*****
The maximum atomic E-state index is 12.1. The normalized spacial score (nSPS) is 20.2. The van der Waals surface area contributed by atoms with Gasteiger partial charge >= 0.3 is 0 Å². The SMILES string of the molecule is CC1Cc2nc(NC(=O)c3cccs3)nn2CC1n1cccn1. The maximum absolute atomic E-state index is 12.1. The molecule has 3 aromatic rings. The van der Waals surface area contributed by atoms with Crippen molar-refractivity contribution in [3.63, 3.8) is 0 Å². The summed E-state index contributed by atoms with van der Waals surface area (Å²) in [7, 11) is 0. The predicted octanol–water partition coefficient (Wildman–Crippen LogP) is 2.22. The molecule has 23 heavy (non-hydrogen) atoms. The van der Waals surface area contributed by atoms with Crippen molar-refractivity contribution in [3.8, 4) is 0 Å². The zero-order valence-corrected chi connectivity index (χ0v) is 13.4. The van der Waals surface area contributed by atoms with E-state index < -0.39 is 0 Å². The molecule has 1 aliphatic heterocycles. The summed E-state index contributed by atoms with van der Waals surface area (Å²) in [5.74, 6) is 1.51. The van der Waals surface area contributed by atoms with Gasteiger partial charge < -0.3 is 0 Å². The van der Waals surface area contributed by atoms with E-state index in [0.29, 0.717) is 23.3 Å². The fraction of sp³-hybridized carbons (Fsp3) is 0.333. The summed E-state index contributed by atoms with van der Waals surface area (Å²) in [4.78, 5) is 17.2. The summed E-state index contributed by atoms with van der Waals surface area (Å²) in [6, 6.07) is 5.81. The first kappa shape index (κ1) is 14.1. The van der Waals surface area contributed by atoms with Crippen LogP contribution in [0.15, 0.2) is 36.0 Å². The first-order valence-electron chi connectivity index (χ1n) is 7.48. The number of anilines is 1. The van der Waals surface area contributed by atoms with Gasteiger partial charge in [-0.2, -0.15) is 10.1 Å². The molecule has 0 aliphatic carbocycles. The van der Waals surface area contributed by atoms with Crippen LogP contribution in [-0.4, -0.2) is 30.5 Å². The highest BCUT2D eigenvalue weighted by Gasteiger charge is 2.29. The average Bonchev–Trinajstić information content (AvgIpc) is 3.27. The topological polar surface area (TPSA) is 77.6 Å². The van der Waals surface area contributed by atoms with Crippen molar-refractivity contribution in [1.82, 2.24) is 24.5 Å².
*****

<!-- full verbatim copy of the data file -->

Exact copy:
The maximum atomic E-state index is 12.1. The normalized spacial score (nSPS) is 20.2. The van der Waals surface area contributed by atoms with Gasteiger partial charge >= 0.3 is 0 Å². The SMILES string of the molecule is CC1Cc2nc(NC(=O)c3cccs3)nn2CC1n1cccn1. The maximum absolute atomic E-state index is 12.1. The molecule has 3 aromatic rings. The van der Waals surface area contributed by atoms with Crippen molar-refractivity contribution in [3.63, 3.8) is 0 Å². The summed E-state index contributed by atoms with van der Waals surface area (Å²) in [7, 11) is 0. The predicted octanol–water partition coefficient (Wildman–Crippen LogP) is 2.22. The molecule has 23 heavy (non-hydrogen) atoms. The van der Waals surface area contributed by atoms with Crippen molar-refractivity contribution in [3.8, 4) is 0 Å². The zero-order valence-corrected chi connectivity index (χ0v) is 13.4. The van der Waals surface area contributed by atoms with E-state index < -0.39 is 0 Å². The molecule has 1 aliphatic heterocycles. The summed E-state index contributed by atoms with van der Waals surface area (Å²) in [5.74, 6) is 1.51. The van der Waals surface area contributed by atoms with Gasteiger partial charge < -0.3 is 0 Å². The van der Waals surface area contributed by atoms with E-state index in [0.29, 0.717) is 23.3 Å². The fraction of sp³-hybridized carbons (Fsp3) is 0.333. The summed E-state index contributed by atoms with van der Waals surface area (Å²) in [4.78, 5) is 17.2. The summed E-state index contributed by atoms with van der Waals surface area (Å²) in [6, 6.07) is 5.81. The first kappa shape index (κ1) is 14.1. The van der Waals surface area contributed by atoms with Crippen LogP contribution in [0.15, 0.2) is 36.0 Å². The first-order valence-electron chi connectivity index (χ1n) is 7.48. The number of anilines is 1. The van der Waals surface area contributed by atoms with Gasteiger partial charge in [-0.2, -0.15) is 10.1 Å². The molecule has 0 aliphatic carbocycles. The van der Waals surface area contributed by atoms with Crippen LogP contribution in [-0.4, -0.2) is 30.5 Å². The highest BCUT2D eigenvalue weighted by Gasteiger charge is 2.29. The average Bonchev–Trinajstić information content (AvgIpc) is 3.27. The topological polar surface area (TPSA) is 77.6 Å². The van der Waals surface area contributed by atoms with Crippen molar-refractivity contribution in [1.82, 2.24) is 24.5 Å².